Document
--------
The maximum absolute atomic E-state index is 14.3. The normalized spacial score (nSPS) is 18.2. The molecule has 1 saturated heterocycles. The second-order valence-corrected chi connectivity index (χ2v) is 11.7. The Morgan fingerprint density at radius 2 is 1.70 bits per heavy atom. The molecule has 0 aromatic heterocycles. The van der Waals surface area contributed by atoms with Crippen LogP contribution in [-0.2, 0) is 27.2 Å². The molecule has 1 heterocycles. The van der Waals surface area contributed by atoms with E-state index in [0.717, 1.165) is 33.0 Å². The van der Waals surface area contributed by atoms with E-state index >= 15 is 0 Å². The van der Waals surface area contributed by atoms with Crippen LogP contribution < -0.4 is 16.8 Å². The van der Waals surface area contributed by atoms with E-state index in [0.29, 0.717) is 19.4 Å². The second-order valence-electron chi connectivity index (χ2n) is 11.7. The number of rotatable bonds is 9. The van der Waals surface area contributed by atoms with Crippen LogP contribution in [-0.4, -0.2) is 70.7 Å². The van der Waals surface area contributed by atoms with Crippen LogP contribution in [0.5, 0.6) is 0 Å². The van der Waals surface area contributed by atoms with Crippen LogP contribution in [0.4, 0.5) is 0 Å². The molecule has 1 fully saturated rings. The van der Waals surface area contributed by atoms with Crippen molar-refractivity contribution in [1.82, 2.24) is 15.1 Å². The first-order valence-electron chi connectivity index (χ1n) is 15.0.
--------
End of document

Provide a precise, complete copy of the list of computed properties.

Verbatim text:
The maximum absolute atomic E-state index is 14.3. The normalized spacial score (nSPS) is 18.2. The molecule has 1 saturated heterocycles. The second-order valence-corrected chi connectivity index (χ2v) is 11.7. The Morgan fingerprint density at radius 2 is 1.70 bits per heavy atom. The molecule has 0 aromatic heterocycles. The van der Waals surface area contributed by atoms with Crippen LogP contribution in [-0.2, 0) is 27.2 Å². The molecule has 1 heterocycles. The van der Waals surface area contributed by atoms with E-state index in [0.717, 1.165) is 33.0 Å². The van der Waals surface area contributed by atoms with E-state index >= 15 is 0 Å². The van der Waals surface area contributed by atoms with Crippen LogP contribution < -0.4 is 16.8 Å². The van der Waals surface area contributed by atoms with E-state index in [0.29, 0.717) is 19.4 Å². The second-order valence-electron chi connectivity index (χ2n) is 11.7. The number of rotatable bonds is 9. The van der Waals surface area contributed by atoms with Crippen LogP contribution in [-0.4, -0.2) is 70.7 Å². The van der Waals surface area contributed by atoms with Crippen LogP contribution in [0.5, 0.6) is 0 Å². The van der Waals surface area contributed by atoms with Crippen LogP contribution in [0.4, 0.5) is 0 Å². The molecule has 1 fully saturated rings. The van der Waals surface area contributed by atoms with Crippen molar-refractivity contribution in [1.82, 2.24) is 15.1 Å². The first-order valence-electron chi connectivity index (χ1n) is 15.0.